The Inverse Error

# The Inverse Error

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## The Inverse Error

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1. The Inverse Error Jeffrey Martinez Math 170 Dr. LipikaDeka 10/15/13

2. Inverse Error Also known as the fallacy of denying the antecedent (Epp p. 58). The inverse error is a reasoning error that an inexperienced logician may fall into, since in at least one case the conclusion can be true given the premises, but not in all cases. The premises present a given implication, and then state that the hypotheses, or antecedent is false. This step is called denying the antecedent. The conclusion then states that since the antecedent is not true, the consequent must not be true. Although at first glance the argument looks valid, but can be soon shown invalid by using truth tables, or by counterexample. We see an example of this error in exercise #29 in section 2.3 of our Discrete Mathematics and Applications textbook. We can see the problem on the next slide.

3. Section 2.3 #29 Use symbols to write the logical form of each argument. If the argument is valid, identify the rule of inference that guarantees its validity. Otherwise, state whether the converse or the inverse error is made. 29. Premise #1: If at least one of these two numbers is divisible by 6, then the product of these two numbers is divisible by 6. Premise #2: Neither of these two numbers is divisible by 6 ∴The product of these two numbers is not divisible by 6. Solution: Symbolically the initial implication (Premise #1) is of the basic form If R, then S, or R→S, letting R = At least one of these two numbers is divisible by 6. S = The product of these two numbers is divisible by 6. Premise #2 states that R is not true or ~R is true. The conclusion states that S is not true, or ~S is true. The simple answer is that the argument is invalid, because the inverse error is made. But lets look at truth table to prove this answer.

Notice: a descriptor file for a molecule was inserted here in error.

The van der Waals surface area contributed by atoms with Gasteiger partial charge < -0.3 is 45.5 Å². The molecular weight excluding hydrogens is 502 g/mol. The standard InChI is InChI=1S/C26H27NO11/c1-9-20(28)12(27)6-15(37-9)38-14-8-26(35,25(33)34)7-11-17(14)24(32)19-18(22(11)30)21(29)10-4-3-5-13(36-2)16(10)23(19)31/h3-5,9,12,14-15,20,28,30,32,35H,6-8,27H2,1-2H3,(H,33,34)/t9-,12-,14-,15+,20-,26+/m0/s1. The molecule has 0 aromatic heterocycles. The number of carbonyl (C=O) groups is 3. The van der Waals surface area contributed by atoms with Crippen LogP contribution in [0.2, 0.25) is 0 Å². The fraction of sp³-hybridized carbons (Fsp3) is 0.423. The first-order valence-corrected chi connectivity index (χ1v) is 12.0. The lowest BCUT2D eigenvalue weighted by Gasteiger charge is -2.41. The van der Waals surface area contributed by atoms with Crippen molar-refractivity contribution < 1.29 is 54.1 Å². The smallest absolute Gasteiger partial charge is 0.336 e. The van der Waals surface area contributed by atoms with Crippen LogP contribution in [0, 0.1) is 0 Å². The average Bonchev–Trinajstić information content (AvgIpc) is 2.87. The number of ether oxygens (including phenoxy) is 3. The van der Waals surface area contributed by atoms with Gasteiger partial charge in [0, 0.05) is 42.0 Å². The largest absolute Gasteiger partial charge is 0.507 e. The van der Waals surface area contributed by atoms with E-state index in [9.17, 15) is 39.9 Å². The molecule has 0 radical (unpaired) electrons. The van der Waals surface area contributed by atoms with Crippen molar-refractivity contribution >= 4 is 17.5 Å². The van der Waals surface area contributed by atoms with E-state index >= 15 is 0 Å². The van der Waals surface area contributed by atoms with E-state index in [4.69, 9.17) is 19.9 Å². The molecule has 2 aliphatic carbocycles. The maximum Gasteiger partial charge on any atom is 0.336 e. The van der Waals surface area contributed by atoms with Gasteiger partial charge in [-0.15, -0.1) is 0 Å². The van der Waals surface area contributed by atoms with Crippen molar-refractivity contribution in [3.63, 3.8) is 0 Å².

4. Looking at the truth table below, we identify our premises. We look for instances when both our premises R → S and ~R are true. In the fourth row, our premises are true and our conclusion ~S is true. But in the third row we see that even though R → S and ~R are true, ~S is not true. *R → S is only false when R is true, and S is false. This means that S could be true even when R is false, which is important to our solution. To state this as a counterexample, given the original implication “If at least one of these two numbers is divisible by 6, then the product of these two numbers is divisible by 6.” We let the two numbers be 2 and 3. Both 2 and 3 are NOT divisible by 6 (~R), but their product(2x3=6) IS divisible by 6 (S). Therefore the argument is invalid by counterexample. This is known as the inverse error, because ~R →~S is the inverse of our original implication. But we cannot use the inverse, because an implication and it’s inverse are not logically equivalent. Therefore, the conclusion is false, and the argument is invalid due to the inverse error.